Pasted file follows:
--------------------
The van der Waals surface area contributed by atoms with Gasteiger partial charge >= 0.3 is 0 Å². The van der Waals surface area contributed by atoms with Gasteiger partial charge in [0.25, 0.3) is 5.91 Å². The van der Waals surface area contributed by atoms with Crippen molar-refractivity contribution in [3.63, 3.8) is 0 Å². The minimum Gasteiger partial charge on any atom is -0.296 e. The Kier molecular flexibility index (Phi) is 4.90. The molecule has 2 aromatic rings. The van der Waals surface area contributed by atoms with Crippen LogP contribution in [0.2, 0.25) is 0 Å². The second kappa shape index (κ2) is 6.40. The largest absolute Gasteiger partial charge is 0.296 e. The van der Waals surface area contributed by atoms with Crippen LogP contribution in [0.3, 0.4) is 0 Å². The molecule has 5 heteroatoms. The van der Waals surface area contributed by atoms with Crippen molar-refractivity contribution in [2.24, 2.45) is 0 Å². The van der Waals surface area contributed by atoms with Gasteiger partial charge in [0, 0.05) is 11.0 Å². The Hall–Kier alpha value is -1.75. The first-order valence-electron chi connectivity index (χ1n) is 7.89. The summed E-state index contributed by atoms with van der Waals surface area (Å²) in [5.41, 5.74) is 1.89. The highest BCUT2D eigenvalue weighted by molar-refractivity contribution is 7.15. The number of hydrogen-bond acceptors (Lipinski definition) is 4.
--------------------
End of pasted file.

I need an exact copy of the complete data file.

The van der Waals surface area contributed by atoms with Gasteiger partial charge >= 0.3 is 0 Å². The van der Waals surface area contributed by atoms with Gasteiger partial charge in [0.25, 0.3) is 5.91 Å². The van der Waals surface area contributed by atoms with Crippen molar-refractivity contribution in [3.63, 3.8) is 0 Å². The minimum Gasteiger partial charge on any atom is -0.296 e. The Kier molecular flexibility index (Phi) is 4.90. The molecule has 2 aromatic rings. The van der Waals surface area contributed by atoms with Crippen LogP contribution in [0.2, 0.25) is 0 Å². The second kappa shape index (κ2) is 6.40. The largest absolute Gasteiger partial charge is 0.296 e. The van der Waals surface area contributed by atoms with Crippen LogP contribution in [0.3, 0.4) is 0 Å². The molecule has 5 heteroatoms. The van der Waals surface area contributed by atoms with Crippen molar-refractivity contribution in [2.24, 2.45) is 0 Å². The van der Waals surface area contributed by atoms with Gasteiger partial charge in [0, 0.05) is 11.0 Å². The Hall–Kier alpha value is -1.75. The first-order valence-electron chi connectivity index (χ1n) is 7.89. The summed E-state index contributed by atoms with van der Waals surface area (Å²) in [5.41, 5.74) is 1.89. The highest BCUT2D eigenvalue weighted by molar-refractivity contribution is 7.15. The number of hydrogen-bond acceptors (Lipinski definition) is 4.